We almost didn't go. Both Dinah and I were suffering from a nasty cold, and if the weather forecast had been less than perfect we probably wouldn't have gone to the mountains. But the promise of warm temperatures, calm winds and clear blue skies beckoned. We decided to hike up Porcupine Ridge and hoped we had the energy to climb 700 m.
We closely followed the route in the guidebook except for a section near the start. After following Porcupine Creek past the forks, we chose to ascend the ridge directly. In her book, Gillean suggests following the left bank of the southeast creek before hiking up north-facing slopes to gain the ridge, but when we followed the bank a short distance travel became difficult, possibly damaged from last year's flood. It made more sense to take the ridge.
At the bottom of the ridge we caught a trail. It wasn't always obvious and we lost it at times, but we were able to quickly find it by sticking close to the ridge crest. Eventually we emerged from the trees onto a grassy ridge extending to the base of a rock ridge. There are two ways up it. Gillean suggests going up a groove on the left (minor exposure), but the open slope around the end on the right is easier. Either way takes you to easy-angled slabs. After scrambling up these, we reached a level stretch of ridge where impressive pinnacles came into view. To reach them we dropped down to an open col and followed a faint trail through the trees. We took a closer look at the pinnacles (GR366472) before moving on to the high point on Porcupine Ridge.
We still weren't feeling well – certainly not running on all cylinders – but the mountain air invigorated us and we were able to reach the high point at GR376466 (not GR377463 as the book incorrectly states). A clearing there allowed us to view several peaks, including nearby Midnight and Tiara.
There was no summit cairn, which surprised us. For that matter, I'm puzzled why a good trail hasn't been pounded in along the entire length of Porcupine Ridge since it offers some unusual and delightful scenery.
Starting up the north bank of Porcupine Creek
Ten minutes after starting out we passed a hewn log bridge. One can cross the bridge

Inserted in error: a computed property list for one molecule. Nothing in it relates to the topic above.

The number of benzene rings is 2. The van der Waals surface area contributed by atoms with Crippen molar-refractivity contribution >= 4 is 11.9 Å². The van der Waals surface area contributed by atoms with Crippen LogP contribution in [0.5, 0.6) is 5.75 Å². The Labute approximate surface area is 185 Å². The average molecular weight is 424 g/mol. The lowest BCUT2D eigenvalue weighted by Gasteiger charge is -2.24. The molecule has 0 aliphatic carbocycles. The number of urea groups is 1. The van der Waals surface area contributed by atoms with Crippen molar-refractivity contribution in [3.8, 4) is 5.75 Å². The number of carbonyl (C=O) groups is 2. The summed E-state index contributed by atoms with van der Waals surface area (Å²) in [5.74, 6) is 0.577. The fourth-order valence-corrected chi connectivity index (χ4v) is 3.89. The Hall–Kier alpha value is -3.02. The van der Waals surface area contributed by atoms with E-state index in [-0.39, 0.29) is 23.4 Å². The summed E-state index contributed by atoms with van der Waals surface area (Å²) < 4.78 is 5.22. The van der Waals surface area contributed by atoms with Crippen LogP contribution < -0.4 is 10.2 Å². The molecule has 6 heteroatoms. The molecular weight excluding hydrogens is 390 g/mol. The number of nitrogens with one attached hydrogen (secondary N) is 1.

and recross the creek 150 m upstream on a pile of skinny logs, but we kept to the north bank.
Negotiating the bank before the forks
We ascended the end of the ridge above the forks
Hiking up the ridge well above the creek
From a clearing we viewed the ridge ahead
A pleasant open ridge stretches to the base of the rock ridge
Boundary Ridge in the background
Fall colours are already kicking in
Looking back along the ridge
At the base of the cliffs we kept right
Dinah ascends the groove on the left side of the ridge
The slabs above the groove
Dinah scrambles up the slabs
The pinnacles seen from the rock ridge
Heading to the col before the pinnacles
The route turns left but first we made our way up to the pinnacles
On a high point by the pinnacles
Looking back (click for a larger image)
Panorama by the pinnacles. Midnight Peak left, in the foreground
Continuing along the ridge below the pinnacles
On the way to the high point, we passed another set of pinnacles
The route ends at a high point at GR376466
The ridge extends to Tiara Peak (the pointy peak)
Posing on the "summit"
We made our way back to the pinnacles
Heading to the col below the rock ridge
Hiking back up the rock ridge (note the trail)
Back at the other end of the ridge, above the slabs. Instead of taking the groove, we dropped
down the slope on our left.
Coming down the slabs
Below the slabs, a short scramble put us on an easy slope
Coming down the slope. The notch is around the corner on the left.
Crossing the creek at the end of the ridge
Following the north bank of the creek below the fork
82 J/14 Spray Lakes Reservoir
Hikes | Canada | Home